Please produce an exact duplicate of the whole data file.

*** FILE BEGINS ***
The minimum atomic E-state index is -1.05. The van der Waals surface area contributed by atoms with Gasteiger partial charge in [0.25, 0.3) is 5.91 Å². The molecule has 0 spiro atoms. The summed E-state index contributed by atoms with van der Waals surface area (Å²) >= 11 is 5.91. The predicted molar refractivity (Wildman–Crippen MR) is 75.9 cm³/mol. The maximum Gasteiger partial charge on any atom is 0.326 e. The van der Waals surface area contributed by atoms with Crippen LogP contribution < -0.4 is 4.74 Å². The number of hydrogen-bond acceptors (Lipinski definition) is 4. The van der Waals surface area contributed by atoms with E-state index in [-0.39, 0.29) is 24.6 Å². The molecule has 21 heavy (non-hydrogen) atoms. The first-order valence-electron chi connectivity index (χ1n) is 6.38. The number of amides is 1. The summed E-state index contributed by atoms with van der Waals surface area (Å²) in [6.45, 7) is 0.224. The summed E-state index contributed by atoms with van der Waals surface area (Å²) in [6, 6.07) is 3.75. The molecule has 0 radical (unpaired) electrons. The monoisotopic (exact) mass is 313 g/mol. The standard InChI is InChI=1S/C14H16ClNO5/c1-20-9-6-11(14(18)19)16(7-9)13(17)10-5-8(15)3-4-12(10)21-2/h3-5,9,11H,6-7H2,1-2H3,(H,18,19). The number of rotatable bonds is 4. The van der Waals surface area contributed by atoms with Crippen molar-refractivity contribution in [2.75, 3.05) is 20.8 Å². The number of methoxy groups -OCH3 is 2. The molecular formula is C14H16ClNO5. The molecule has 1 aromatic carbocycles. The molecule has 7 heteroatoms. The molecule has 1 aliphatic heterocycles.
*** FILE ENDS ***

The minimum atomic E-state index is -1.05. The van der Waals surface area contributed by atoms with Gasteiger partial charge in [0.25, 0.3) is 5.91 Å². The molecule has 0 spiro atoms. The summed E-state index contributed by atoms with van der Waals surface area (Å²) >= 11 is 5.91. The predicted molar refractivity (Wildman–Crippen MR) is 75.9 cm³/mol. The maximum Gasteiger partial charge on any atom is 0.326 e. The van der Waals surface area contributed by atoms with Crippen LogP contribution < -0.4 is 4.74 Å². The number of hydrogen-bond acceptors (Lipinski definition) is 4. The van der Waals surface area contributed by atoms with E-state index in [-0.39, 0.29) is 24.6 Å². The molecule has 21 heavy (non-hydrogen) atoms. The first-order valence-electron chi connectivity index (χ1n) is 6.38. The number of amides is 1. The summed E-state index contributed by atoms with van der Waals surface area (Å²) in [6.45, 7) is 0.224. The summed E-state index contributed by atoms with van der Waals surface area (Å²) in [6, 6.07) is 3.75. The molecule has 0 radical (unpaired) electrons. The monoisotopic (exact) mass is 313 g/mol. The standard InChI is InChI=1S/C14H16ClNO5/c1-20-9-6-11(14(18)19)16(7-9)13(17)10-5-8(15)3-4-12(10)21-2/h3-5,9,11H,6-7H2,1-2H3,(H,18,19). The number of rotatable bonds is 4. The van der Waals surface area contributed by atoms with Crippen molar-refractivity contribution in [2.75, 3.05) is 20.8 Å². The number of methoxy groups -OCH3 is 2. The molecular formula is C14H16ClNO5. The molecule has 1 aromatic carbocycles. The molecule has 7 heteroatoms. The molecule has 1 aliphatic heterocycles.